Amateur crime scene sleuths earn their way to national competition

FEDERAL WAY, Wash. -- A group of high school seniors eager to become crime scene investigators have a shot at becoming the best in the nation at gathering evidence, but the students are going to need some help to make that happen.

Students at Thomas Jefferson High School's Forensic CSI Club spent Tuesday afternoon investigating a crime in French class. The crime wasn't real, but the stakes are serious.

Unlike the real crime scene technicians, the Thomas Jefferson students get just 30 minutes to analyze, process and gather the staged evidence.

And it turns out they're good at what they do. It's all part of the National Skills Competition for crime scene investigation, which is held in Missouri.

"This is our second year competing in Skills USA," said forensic science teacher Tommy Decker. "Last year we took third place, this year they took first and we have another team that took third."

The Thomas Jefferson students are already Washington State champions, and they've qualified for the national competition.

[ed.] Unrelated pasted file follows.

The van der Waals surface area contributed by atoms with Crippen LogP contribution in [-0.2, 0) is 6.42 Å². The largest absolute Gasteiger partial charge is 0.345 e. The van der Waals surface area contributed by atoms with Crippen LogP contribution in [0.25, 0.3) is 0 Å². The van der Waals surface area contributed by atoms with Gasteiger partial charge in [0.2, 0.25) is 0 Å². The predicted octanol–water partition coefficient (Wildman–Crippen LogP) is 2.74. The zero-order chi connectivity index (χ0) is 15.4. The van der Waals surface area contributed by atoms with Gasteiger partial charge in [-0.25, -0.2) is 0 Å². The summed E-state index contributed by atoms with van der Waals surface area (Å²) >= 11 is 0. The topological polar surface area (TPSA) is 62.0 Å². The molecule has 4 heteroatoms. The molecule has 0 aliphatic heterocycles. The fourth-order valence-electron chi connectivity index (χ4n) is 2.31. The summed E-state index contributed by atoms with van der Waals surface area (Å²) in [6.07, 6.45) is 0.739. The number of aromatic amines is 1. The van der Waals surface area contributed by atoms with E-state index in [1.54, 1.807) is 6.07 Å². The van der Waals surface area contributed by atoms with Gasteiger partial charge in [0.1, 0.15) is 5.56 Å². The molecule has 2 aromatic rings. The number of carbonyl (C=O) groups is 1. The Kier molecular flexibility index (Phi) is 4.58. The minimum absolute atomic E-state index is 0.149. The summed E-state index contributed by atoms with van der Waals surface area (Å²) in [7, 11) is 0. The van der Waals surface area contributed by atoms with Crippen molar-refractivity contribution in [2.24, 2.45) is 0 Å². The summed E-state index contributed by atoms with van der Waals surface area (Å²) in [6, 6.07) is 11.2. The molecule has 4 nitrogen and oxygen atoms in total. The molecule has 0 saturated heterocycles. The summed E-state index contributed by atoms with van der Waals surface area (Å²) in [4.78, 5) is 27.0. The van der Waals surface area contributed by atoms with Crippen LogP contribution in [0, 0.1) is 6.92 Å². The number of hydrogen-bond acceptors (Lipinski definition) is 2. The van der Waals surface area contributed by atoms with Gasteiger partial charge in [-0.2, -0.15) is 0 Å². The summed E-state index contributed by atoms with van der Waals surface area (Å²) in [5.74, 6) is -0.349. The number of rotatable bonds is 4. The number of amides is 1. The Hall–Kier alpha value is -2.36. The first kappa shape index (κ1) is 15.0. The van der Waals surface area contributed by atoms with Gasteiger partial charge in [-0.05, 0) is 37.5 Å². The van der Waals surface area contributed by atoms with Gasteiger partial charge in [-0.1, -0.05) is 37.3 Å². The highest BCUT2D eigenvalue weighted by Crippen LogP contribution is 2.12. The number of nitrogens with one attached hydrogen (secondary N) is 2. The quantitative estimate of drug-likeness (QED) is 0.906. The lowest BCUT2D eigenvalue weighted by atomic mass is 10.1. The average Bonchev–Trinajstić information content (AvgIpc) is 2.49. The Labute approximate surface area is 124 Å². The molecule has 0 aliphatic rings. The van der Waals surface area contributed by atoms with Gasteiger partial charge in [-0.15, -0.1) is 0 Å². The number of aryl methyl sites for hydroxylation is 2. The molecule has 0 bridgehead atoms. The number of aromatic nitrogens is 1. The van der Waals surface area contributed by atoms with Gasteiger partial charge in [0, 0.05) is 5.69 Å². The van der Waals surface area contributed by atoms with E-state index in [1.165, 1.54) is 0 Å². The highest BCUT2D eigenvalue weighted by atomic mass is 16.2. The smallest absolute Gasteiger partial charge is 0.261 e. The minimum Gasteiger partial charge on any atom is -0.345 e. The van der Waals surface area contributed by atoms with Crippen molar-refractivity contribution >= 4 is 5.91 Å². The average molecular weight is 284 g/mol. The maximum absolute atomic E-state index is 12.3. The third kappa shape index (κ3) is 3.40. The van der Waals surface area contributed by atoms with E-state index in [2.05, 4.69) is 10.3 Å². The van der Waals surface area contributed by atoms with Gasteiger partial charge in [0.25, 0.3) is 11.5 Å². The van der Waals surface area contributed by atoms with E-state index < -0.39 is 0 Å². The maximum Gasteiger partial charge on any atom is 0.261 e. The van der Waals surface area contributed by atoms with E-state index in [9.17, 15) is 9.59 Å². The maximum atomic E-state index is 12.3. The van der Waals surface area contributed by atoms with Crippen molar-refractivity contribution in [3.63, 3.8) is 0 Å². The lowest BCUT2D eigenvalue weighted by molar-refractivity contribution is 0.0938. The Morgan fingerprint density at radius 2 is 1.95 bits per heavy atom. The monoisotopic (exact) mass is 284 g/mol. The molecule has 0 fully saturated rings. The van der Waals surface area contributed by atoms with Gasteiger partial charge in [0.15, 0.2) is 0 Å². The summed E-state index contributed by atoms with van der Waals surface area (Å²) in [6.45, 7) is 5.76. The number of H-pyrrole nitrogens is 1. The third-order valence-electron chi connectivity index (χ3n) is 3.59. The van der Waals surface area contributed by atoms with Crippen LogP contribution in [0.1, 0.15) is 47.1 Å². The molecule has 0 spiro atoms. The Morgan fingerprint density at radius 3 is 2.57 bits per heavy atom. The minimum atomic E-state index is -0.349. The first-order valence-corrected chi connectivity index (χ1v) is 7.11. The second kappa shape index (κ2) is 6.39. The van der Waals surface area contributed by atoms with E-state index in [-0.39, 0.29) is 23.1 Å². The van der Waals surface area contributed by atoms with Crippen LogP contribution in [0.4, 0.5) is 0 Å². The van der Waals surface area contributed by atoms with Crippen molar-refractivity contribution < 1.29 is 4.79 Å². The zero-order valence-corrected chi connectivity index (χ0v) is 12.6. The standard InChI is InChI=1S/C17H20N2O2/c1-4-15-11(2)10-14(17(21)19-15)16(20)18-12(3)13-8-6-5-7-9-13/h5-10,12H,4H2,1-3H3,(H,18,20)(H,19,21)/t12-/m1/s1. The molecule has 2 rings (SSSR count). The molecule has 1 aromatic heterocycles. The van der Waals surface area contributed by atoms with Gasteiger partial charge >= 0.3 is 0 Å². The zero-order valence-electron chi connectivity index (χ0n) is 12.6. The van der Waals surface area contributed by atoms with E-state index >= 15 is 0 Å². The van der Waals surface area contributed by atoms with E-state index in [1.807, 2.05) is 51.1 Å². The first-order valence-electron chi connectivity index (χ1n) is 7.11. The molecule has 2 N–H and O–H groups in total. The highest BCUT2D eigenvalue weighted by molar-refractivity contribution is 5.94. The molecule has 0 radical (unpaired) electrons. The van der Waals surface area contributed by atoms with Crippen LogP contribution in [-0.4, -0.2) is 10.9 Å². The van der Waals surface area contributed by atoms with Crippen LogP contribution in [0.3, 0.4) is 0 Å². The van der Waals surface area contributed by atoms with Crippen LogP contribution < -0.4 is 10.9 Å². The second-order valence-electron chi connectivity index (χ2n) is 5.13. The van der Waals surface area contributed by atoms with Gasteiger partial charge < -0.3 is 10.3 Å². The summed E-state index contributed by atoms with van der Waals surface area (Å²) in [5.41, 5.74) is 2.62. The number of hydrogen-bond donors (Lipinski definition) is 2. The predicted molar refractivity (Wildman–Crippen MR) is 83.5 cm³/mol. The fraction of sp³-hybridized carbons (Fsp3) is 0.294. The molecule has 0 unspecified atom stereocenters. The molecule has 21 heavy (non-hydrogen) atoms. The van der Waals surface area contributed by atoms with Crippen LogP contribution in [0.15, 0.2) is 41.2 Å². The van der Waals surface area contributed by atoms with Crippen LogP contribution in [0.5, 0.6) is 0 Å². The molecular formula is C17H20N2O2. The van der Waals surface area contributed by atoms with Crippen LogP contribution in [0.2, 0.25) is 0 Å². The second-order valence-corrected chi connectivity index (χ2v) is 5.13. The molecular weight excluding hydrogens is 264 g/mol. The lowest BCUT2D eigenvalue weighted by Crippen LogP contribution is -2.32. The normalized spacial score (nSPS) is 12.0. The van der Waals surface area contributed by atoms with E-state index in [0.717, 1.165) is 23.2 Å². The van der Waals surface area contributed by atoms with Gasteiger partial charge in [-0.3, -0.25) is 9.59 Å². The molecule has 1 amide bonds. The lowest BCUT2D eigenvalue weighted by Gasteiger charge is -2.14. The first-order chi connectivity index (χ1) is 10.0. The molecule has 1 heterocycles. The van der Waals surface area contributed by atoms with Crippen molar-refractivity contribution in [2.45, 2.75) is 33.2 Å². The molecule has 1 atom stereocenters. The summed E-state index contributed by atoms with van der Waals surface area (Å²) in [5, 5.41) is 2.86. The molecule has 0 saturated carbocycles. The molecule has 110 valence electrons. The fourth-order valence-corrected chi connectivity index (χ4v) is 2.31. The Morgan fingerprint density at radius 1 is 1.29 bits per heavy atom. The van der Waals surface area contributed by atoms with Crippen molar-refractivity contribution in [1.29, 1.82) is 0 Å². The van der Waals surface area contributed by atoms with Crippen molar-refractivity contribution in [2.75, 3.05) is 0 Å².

"The collection itself, the skills, is second to none," said school resource officer Travis Tilford. "They're up to almost a five, six year officer."

The students are good at collecting fingerprints, but they're concerned they can't collect the $5,000 needed to travel to the national competition next month.

"My hope is we get to nationals. My concern is we don't make it due to money and I know we're good enough to compete there," said club member Lionel Estrada.

Tilford said the club is important, because the better the students become, the better it is for all of us.

"Well, these are our future crime scene analysts," he said. "When a crime scene happens, the best evidence collection makes or breaks a case."

The students have raised less than half of what they need. If you'd like to help, you can contact the office at Thomas Jefferson High School in Federal Way.